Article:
Tony winner Sam Gold (Fun Home)—also a 2017 Tony nominee—has made a name for himself both on Broadway, most often with revivals of classics, and Off-Broadway, usually with premieres of new American plays. This season, both aspects of his extensive résumé are represented on the Great White Way with the Sally Field–led revival of The Glass Menagerie (currently running at the Belasco, co-starring Joe Mantello, Madison Ferris, and Finn Wittrock) and Laurie Metcalf as Nora in Lucas Hnath’s A Doll’s House, Part 2, now at the Golden Theatre.
“Glass was a dream project,” Gold says over the phone a few weeks into previews of A Doll’s House, Part 2. “It was a really special project I’d been working on for a long time. [Producer] Scott [Rudin] put Sally and I together like matchmaking. And we started working on it; it was a long and very personal process.”
Field, who has wanted to play Amanda all her life, agrees, calling Gold’s take on the material “incredibly volatile and emotional and raw.” In the meantime, Rudin had also read Hnath’s script for ADHP2, fallen in love with it, and decided to open it straight on Broadway. “It was one of the easiest things I’ve ever put together,” Gold says, adding that they offered roles to Tony winner Jayne Houdyshell, Academy Award winner Chris Cooper, and Tony nominee Condola Rashad, all of whom said yes. The time between Gold first reading the script and the announcement that the show would open on Broadway was “a matter of a couple weeks.”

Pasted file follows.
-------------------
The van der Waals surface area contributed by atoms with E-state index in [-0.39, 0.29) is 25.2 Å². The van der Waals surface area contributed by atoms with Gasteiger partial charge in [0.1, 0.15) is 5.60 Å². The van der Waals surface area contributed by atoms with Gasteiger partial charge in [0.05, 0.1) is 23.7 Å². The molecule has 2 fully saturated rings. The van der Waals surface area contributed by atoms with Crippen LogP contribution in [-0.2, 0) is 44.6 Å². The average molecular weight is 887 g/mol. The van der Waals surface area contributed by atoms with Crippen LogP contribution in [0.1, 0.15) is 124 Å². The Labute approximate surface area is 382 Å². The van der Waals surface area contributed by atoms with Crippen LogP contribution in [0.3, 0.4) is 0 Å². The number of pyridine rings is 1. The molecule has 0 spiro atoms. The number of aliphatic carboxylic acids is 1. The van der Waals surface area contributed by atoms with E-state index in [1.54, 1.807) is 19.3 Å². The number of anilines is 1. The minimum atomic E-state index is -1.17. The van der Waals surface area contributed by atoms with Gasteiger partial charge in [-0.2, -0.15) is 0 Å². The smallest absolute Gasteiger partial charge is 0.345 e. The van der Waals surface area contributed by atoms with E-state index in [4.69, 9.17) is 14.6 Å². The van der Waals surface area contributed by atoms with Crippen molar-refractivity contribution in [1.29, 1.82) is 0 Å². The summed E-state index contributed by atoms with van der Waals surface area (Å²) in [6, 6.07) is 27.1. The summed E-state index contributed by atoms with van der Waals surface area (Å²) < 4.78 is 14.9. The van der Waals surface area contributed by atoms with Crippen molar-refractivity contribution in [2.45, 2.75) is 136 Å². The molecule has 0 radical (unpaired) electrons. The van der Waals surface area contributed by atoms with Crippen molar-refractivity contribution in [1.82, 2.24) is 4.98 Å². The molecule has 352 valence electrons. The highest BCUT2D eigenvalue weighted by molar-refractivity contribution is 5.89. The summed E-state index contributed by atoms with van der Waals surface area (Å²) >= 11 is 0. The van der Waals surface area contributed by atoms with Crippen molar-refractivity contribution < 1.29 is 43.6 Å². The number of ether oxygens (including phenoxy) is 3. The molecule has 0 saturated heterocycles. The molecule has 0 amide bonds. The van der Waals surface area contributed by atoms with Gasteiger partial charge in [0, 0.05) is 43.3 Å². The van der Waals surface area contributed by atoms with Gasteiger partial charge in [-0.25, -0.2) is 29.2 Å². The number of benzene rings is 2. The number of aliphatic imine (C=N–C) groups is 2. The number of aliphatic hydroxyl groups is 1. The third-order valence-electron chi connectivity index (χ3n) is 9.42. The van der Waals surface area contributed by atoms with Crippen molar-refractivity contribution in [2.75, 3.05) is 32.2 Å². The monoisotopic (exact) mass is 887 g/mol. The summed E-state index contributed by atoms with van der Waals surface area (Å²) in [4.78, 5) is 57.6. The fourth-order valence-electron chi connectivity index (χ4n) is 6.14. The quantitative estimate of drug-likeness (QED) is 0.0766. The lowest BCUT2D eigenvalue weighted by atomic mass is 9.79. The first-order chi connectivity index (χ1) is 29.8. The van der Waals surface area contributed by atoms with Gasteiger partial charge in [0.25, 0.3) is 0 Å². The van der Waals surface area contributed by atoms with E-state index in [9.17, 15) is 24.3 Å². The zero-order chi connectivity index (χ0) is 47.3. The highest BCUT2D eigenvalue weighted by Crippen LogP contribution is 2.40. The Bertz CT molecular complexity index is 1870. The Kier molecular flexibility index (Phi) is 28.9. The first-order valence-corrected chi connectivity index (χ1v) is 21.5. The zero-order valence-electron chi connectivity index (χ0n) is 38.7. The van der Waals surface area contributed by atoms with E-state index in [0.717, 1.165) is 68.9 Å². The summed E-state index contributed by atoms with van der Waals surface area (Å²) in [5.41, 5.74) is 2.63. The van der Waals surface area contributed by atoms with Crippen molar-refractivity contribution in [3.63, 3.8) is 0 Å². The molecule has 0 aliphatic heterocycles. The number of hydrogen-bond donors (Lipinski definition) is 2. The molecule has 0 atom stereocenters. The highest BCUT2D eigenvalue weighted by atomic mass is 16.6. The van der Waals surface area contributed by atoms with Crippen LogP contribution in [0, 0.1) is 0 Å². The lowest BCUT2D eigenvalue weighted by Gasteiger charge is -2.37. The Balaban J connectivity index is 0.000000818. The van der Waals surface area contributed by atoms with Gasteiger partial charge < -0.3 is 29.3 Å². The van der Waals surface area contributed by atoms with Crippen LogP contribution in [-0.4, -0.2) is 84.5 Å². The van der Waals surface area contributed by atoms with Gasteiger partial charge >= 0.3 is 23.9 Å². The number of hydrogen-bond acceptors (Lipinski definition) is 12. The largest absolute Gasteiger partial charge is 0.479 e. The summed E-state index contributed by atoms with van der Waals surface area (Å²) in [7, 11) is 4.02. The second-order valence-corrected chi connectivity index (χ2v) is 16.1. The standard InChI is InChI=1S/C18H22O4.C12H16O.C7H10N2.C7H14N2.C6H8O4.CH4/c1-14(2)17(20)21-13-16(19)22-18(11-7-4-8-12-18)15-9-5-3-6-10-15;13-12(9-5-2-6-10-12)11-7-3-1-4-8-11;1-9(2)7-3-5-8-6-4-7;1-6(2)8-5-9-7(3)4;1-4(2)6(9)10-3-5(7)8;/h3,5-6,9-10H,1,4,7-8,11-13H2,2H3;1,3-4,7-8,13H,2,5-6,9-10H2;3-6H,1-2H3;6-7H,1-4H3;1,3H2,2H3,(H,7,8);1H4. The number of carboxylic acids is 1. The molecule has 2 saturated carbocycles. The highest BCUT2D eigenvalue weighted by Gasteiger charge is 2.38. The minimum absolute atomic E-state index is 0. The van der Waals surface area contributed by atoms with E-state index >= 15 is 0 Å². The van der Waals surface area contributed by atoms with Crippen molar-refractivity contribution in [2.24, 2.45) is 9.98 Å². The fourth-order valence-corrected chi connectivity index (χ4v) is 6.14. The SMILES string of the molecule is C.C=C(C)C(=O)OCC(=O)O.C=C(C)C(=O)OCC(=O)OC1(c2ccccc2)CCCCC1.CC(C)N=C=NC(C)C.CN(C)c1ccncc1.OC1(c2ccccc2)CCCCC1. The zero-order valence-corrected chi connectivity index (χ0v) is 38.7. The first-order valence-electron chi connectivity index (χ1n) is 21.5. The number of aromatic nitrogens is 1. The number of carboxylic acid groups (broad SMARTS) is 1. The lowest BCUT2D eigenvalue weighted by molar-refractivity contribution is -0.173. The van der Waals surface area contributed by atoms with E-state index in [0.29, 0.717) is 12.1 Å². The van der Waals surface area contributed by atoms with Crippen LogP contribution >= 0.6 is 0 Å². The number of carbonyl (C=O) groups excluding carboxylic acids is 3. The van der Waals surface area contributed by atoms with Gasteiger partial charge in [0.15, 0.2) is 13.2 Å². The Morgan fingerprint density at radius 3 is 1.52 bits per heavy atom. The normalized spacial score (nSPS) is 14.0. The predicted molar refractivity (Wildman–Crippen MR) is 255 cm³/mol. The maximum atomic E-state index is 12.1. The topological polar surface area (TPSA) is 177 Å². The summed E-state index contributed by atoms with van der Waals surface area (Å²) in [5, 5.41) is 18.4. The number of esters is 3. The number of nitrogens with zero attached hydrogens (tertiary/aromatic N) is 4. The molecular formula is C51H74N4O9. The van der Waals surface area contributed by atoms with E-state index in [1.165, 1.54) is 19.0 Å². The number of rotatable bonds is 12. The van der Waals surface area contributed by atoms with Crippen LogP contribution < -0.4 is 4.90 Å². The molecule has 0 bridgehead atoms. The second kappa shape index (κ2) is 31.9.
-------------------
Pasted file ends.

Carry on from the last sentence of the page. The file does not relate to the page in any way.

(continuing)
But though an oft-revived classic of the American theatre and a sequel to Ibsen’s A Doll’s House that returns Nora to her home and family—for reasons that gradually become clear—seem like opposite ends of the dramatic spectrum, Gold is quick to point out the biggest overlap. Both feature legendary characters, and both afforded him the opportunity to work with actors at the peak of their powers. And now, both women have earned Tony nominations for Best Actress in a Leading Role in a Play.
Take a Look at Laurie Metcalf and Chris Cooper in A Doll's House, Part 2
“This has been my year of great stage actresses,” Gold says. “[Sally and Laurie] are really cut from the same cloth. They both kill themselves for the part, they spend 24 hours a day thinking about it, nothing else. They are never satisfied. Won’t give up finding more, looking for more, trying to find the truth. I was with Sally [in rehearsals], thinking, ‘I don’t know how you’re going to make it through these months. You’re giving so much of yourself to this part.’ And then I met Laurie, and I felt the same way about her. This is a year of indefatigable women.”